Results

The number of patients reclassified into each of the CNS status groups was as follows: CNS 1 (n = 336), CNS 2 (n = 80), CNS 3 (n = 16), TLP (n = 54), and TLP+(n = 60). With the possible exception of 1 patient, there was no indication of preexisting CNS or subarachnoid hemorrhage in any of the patients, as evidenced by the gross description or microscopic examination of the cerebrospinal fluid and the procedure note. Although a diagnostic traumatic tap, with or without blast cells, was not associated either with age at the time of diagnosis (P = .96) or with presenting WBC count (P = .12), a diagnostic TLP with blast cells (TLP+) was associated with a higher presenting WBC count (P < .001; Table 1).

Table 1.

Frequency of diagnostic traumatic lumbar puncture positive for blasts according to patients' age and white blood cell count at the time of diagnosis

The 5-year EFS estimates (± 1 SE) for patients in each group were as follows: CNS 1 (77 ± 2%), CNS 2 (55 ± 6%), CNS 3 (38 ± 11%), TLP (76 ± 6%), and TLP+(60 ± 6%) (Figure 1). Event-free survival estimates were almost identical between CNS 1 and TLP groups (P = .85); thus, for subsequent analyses patients who had a TLP without blast cells were combined with patients classified as having CNS 1 status. The EFS of patients with a TLP positive for leukemic blast cells (TLP+ status) was worse than that of those with CNS 1 status even after stratifying for treatment protocol and NCI/Rome risk criteria (P = .026) and was comparable to that of patients with CNS 2 status (P = .59).

Fig. 1.

Distribution of EFS estimates according to the various CNS status categories after the initial diagnostic lumbar puncture.

We then studied the effect of the second lumbar puncture results on the estimates of EFS. Twenty-six patients had 2 consecutive TLPs with blast cells (TLP++). Such patients fared significantly worse than those with CNS 1 status, even after stratifying for treatment protocol and NCI/Rome risk criteria (P = .001; Figure2). In fact, treatment outcome of the patients with TLP++ was comparable to that of patients with overt CNS disease (CNS 3 status) (P = .84; Figure 2). In a Cox multiple regression analysis stratified by treatment protocol, the hazard of adverse events was found to be 2.39 times more likely for patients with TLP++ than for those with CNS 1 status (95% confidence interval, 1.36-4.20), after adjustment for NCI/Rome risk criteria, DNA index, and immunophenotype (Table2).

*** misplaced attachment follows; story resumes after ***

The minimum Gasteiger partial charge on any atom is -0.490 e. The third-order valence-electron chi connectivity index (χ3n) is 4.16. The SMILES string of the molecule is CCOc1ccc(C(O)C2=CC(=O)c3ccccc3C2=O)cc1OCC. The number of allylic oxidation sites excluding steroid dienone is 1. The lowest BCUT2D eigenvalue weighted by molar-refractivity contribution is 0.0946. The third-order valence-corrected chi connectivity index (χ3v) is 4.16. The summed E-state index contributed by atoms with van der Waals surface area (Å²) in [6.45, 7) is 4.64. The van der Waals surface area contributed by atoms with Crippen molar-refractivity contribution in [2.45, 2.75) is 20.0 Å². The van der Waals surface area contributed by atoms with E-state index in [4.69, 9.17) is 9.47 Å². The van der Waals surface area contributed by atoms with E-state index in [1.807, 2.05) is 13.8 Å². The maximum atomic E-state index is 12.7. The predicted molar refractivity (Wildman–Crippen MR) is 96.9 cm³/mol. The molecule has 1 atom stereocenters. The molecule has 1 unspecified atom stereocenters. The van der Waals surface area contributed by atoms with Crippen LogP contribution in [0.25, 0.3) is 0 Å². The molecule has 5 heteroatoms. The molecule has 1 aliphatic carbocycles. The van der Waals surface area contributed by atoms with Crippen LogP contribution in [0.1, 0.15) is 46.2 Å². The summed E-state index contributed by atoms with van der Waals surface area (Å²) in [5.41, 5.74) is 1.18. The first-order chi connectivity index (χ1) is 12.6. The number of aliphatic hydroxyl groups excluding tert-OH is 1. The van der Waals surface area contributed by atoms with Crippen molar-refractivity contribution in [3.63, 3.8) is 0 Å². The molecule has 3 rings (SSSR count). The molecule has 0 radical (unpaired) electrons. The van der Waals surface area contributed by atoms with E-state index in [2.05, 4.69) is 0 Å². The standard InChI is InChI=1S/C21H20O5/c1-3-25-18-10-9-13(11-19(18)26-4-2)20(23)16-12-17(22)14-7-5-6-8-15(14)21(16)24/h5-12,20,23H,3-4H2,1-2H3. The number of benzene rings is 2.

Fig. 2.

Distribution of EFS estimates according to the following risk categories: CNS 1, CNS 3, and TLP++.

Table 2.

Results of the Cox proportional hazards model evaluating the prognostic importance of having two consecutive positive traumatic lumbar punctures (TLP++) in patients whose final CNS classification was CNS 1 or TLP++ *

The effect of having 2 consecutive TLPs with blast cells on the cumulative incidence of developing either isolated or combined CNS relapse is depicted in Figure 3. Results indicated that the cumulative incidence for patients with TLP++ was higher than that of those with CNS 1 status (5-year estimates: 16 ± 8% and 4 ± 1%, respectively) after stratification for study number and NCI/Rome risk criteria (P = .084). Likewise, the cumulative incidence of isolated hematologic relapse was higher in patients with TLP++compared with that of those with CNS 1 status (5-year estimates: 32 ± 10% and 11 ± 2%, respectively) after stratification for study number and NCI/Rome risk criteria (P = .017).

Fig. 3.

Cumulative incidence of an isolated or combined CNS relapse for patients with CNS 1 status and TLP++status.

Discussion

Our results show that TLPs with blast cells at the time of diagnosis negatively affect the treatment outcome of patients with newly diagnosed ALL. The adverse prognosis was largely accounted for by the subgroup of patients who had 2 consecutive TLPs with blast cells. The risk of treatment failure was 2.39-fold higher for these patients than for patients who did not have blast cells in the CSF in both procedures.

The presence of leukemic cells in the CSF at the time of diagnosis generally indicates a poor outcome. Leukemic cells in the CSF arise from the cranial arachnoid tissue.20-23 The circulating leukemic cells reach the walls of the superficial veins where they extend through the superficial arachnoid into the arachnoid, surrounding the arteries, veins, arterioles, and venules as they course into and through the brain. With increasing mass, the leukemic cells reduce the caliber of the vessels, producing cerebral hypoperfusion. Eventually, the leukemic cells can move out of the arachnoid trabeculae into the CSF, resulting in leukemic meningitis.24 An increasing number of leukemic cells in the CSF reflects either more aggressive leukemia or more advanced disease. The presence of 1 leukemic blast cell per microliter of CSF corresponds to approximately 105 leukemic cells in the entire CSF compartment. TLP at the time of diagnosis, when most patients have circulating blast cells, may be another way of introducing leukemic blasts from the systemic circulation into the CSF.25-27 As expected, in this study TLP with blast cells was associated with a higher presenting leukocyte count (hence, blast cell count).